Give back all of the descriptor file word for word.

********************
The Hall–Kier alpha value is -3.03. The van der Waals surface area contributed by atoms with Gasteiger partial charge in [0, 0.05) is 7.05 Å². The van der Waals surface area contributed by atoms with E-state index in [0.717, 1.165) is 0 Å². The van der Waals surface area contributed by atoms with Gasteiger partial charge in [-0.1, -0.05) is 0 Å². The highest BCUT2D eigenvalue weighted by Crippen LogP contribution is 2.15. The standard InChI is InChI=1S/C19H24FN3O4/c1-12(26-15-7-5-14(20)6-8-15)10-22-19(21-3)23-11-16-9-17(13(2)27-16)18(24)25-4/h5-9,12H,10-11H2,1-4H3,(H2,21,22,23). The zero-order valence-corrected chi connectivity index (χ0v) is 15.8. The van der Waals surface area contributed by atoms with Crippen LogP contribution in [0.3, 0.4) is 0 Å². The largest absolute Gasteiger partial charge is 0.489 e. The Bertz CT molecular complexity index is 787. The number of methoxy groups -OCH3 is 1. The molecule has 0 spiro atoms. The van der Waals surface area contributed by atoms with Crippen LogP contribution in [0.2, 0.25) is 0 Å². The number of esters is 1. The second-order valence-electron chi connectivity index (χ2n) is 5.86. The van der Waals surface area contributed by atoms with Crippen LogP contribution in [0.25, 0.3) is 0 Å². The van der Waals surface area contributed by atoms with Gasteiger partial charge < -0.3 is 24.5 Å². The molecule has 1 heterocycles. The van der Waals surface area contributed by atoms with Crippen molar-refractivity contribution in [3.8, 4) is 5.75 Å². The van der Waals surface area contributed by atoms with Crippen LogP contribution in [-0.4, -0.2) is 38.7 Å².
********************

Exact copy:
The Hall–Kier alpha value is -3.03. The van der Waals surface area contributed by atoms with Gasteiger partial charge in [0, 0.05) is 7.05 Å². The van der Waals surface area contributed by atoms with E-state index in [0.717, 1.165) is 0 Å². The van der Waals surface area contributed by atoms with Gasteiger partial charge in [-0.1, -0.05) is 0 Å². The highest BCUT2D eigenvalue weighted by Crippen LogP contribution is 2.15. The standard InChI is InChI=1S/C19H24FN3O4/c1-12(26-15-7-5-14(20)6-8-15)10-22-19(21-3)23-11-16-9-17(13(2)27-16)18(24)25-4/h5-9,12H,10-11H2,1-4H3,(H2,21,22,23). The zero-order valence-corrected chi connectivity index (χ0v) is 15.8. The van der Waals surface area contributed by atoms with Crippen LogP contribution in [0.3, 0.4) is 0 Å². The largest absolute Gasteiger partial charge is 0.489 e. The Bertz CT molecular complexity index is 787. The number of methoxy groups -OCH3 is 1. The molecule has 0 spiro atoms. The van der Waals surface area contributed by atoms with Crippen LogP contribution in [0.2, 0.25) is 0 Å². The number of esters is 1. The second-order valence-electron chi connectivity index (χ2n) is 5.86. The van der Waals surface area contributed by atoms with Crippen LogP contribution in [0.25, 0.3) is 0 Å². The van der Waals surface area contributed by atoms with Gasteiger partial charge < -0.3 is 24.5 Å². The molecule has 1 heterocycles. The van der Waals surface area contributed by atoms with Crippen molar-refractivity contribution in [3.8, 4) is 5.75 Å². The van der Waals surface area contributed by atoms with Crippen LogP contribution in [-0.4, -0.2) is 38.7 Å².